A local church has hung a Black Lives Matter flag on its property. Recalling the movie line ...If you build it, they will come … there is local concern, if nothing else, that this may encourage an unwelcome activist element associated with much of this past year’s violent protests. The church took the flag down after community complaints. A new church administration has put it back up. With its tax-free status, should the church be prohibited from flying this politically active flag?
I think you may be confusing the prohibition on electioneering and the limitation on lobbying for 501(c)(3) charities with your description of this flag as “politically active.”
A church, like every other 501(c)(3) charitable organization, is prohibited from “electioneering,” i.e. taking a position for or against a candidate for public office. It could lose its tax-exempt status by posting a sign to “Re-elect Senator X.” It would also be limited in the amount of activity it could spend in trying to change laws regarding the criminal justice system.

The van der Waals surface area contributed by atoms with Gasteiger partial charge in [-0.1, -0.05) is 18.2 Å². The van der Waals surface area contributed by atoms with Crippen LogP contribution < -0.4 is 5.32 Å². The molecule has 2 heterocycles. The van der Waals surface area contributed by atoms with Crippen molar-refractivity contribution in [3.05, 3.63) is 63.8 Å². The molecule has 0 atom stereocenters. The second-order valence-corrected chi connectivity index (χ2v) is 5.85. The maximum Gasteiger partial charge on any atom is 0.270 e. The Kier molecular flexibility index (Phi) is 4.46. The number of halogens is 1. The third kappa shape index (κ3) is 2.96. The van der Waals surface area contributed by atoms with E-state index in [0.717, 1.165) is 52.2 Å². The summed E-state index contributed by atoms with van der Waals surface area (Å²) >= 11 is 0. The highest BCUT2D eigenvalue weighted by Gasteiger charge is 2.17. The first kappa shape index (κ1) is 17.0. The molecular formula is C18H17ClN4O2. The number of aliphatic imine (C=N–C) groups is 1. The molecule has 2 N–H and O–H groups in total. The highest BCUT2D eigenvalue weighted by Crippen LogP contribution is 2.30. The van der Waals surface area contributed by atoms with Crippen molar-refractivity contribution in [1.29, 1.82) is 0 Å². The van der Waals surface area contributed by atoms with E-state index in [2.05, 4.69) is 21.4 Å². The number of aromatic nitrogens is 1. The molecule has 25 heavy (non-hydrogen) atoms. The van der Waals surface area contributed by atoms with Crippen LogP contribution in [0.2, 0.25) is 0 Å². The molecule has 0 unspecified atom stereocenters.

But churches, like other charities, are free to take positions on moral issues, like thinking that Black lives actually do matter. Some may think this sentiment is “political,” but it is not intervention in an election campaign or support for or opposition to specific legislation. There is no limitation on posting a sign just because it may be controversial or its sentiment may be opposed by others.
It is unfortunate that some think the sign could attract an “unwelcome activist element” to the community. The stated purpose of the Black Lives Matter movement is to end state-sanctioned violence against Black communities and end white supremacy. Some may wonder whether the unwelcome element is the group that wants to reach these goals, or those who want to prevent them from doing so. We are a very polarized country, but we should strive to reach a place where a sign promotes discussion and not violence.